The pscom4portals plugin provides a set of environment variables for influencing its runtime behaviour. This enables fine-tuning of the communication performance, e.g., the threshold when to switch the protocols can be defined by setting the
PSP_PORTALS_RENDEZVOUS environment variable (cf. Tab. 1).
|Maximum number of outstanding rendezvous requests per communication pair|
|Maximum size of the fragments being sent during communication|
|The rendezvous threshold|
The eager mode leverages pre-allocated send and receive buffers for the data transfers. These are created during the initialisation of a pscom4portals connection and exclusively used between a given pair of processes. Again, a fine-tuning of the runtime parameters is enabled by according environment variables, e.g., by setting number and size of these pre-allocated communication buffers (cf. Tab. 2).
|The size of the buffers in the send/recv queues|
|Number of send buffers per communication pair|
|Number of receive buffers per communication pair|
As mentioned above, the pscom4portals Plugin implements a Put-based protocol for rendezvous communication. The control logic synchronising the sender and the receiver is already provided by the hardware-independent part of the pscom. The pscom4portals has to provide callbacks for the registration and de-registration of memory regions as well as for issuing the actual
The psptl layer of the pscom4portals plugin supports the fragmentation of a single rendezvous message into smaller chunks to support message transfers exceeding limitations imposed by the network hardware. Although this fragmentation defaults to the hardware limit, further performance tuning is possible by setting the according environment variable.
To avoid mismatches of multiple rendezvous transfers between the same pair of processes, the pscom4portals plugin leverages the matching capabilities provided by Portals 4. Therefore, each rendezvous transfer has a unique identifier being used in the
match_bits field of the Matching List Entry (ME). This way, multiple rendezvous transfers can be processed concurrently without interfering each other.
Two hardware testbeds were used for the preliminary evaluation of the BXI support in ParaStation MPI: (1) the Dibona system and (2) the DEEP system. This approach enables the assessment of the functionality and performance on two very different platforms. While the Dibona system is based on the ARM architecture, the DEEP system is a supercomputing system built by following the MSA approach. Further details of both systems can be found in Table 3.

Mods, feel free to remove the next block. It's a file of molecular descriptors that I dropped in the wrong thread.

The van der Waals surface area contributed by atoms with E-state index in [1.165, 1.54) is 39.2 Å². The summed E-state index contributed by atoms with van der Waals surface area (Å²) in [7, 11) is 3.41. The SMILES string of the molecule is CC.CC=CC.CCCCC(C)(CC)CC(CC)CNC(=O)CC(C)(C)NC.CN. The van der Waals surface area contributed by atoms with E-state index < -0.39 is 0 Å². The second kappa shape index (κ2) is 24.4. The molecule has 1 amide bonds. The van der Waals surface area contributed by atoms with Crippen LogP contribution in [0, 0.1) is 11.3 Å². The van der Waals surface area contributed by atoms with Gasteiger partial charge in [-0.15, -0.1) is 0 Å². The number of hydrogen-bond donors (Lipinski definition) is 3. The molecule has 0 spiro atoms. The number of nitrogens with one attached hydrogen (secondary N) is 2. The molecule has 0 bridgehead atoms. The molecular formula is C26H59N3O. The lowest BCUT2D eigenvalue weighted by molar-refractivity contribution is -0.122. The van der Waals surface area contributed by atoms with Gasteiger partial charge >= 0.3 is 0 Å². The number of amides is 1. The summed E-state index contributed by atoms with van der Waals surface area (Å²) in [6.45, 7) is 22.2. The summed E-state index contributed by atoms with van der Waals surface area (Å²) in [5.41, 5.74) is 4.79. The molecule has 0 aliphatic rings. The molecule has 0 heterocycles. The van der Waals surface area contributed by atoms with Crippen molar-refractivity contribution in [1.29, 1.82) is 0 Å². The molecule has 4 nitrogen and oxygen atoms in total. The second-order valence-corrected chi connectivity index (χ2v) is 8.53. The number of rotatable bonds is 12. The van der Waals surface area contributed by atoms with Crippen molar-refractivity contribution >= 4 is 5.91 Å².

|Architecture||TSMC ThunderX2 99xx ARMv8.1||Intel(R) Xeon(R) Gold 5122|
|Memory per Node||48 GiB||48 GiB|
|Interconnect||BXI 1.3||BXI 1.3|
Figures 4 and 5 present the communication throughput obtained with both ParaStation MPI and Open MPI on the Dibona cluster and the DEEP system, respectively.
The numbers have been obtained by running the OSU bandwidth test in the default configuration. ParaStation MPI is reaching a throughput for large size messages that is comparable to the throughput obtained with Open MPI. This leads to the conclusion that the implemented rendezvous protocol based on RMA write operations already yields a decent performance. However, there is still a small performance gap for small to midsize messages. A reason might be the way how MEs are handled on the psptl layer. Currently, there is one ME per communication buffer, negatively impacting the management overhead on the hardware level. This could be circumvented by managing multiple eager buffers within a single ME.
In this blog article, we presented our initial implementation of the pscom4portals plugin enabling efficient MPI communication over BXI networks using the ParaStation MPI communication stack. We could show that this already reaches decent performance for larger messages by relying on a Put-based rendezvous protocol. Currently, we focus on improving the communication latency by optimising the management of the pre-allocated eager buffers and their corresponding MEs. Additionally, we plan to evaluate the communication performance in modular setups exhibiting a heterogeneous network landscape. Therefore, the gateway capabilites provided by ParaStation MPI will enable the bridging between BXI and the InfiniBand network within the DEEP system.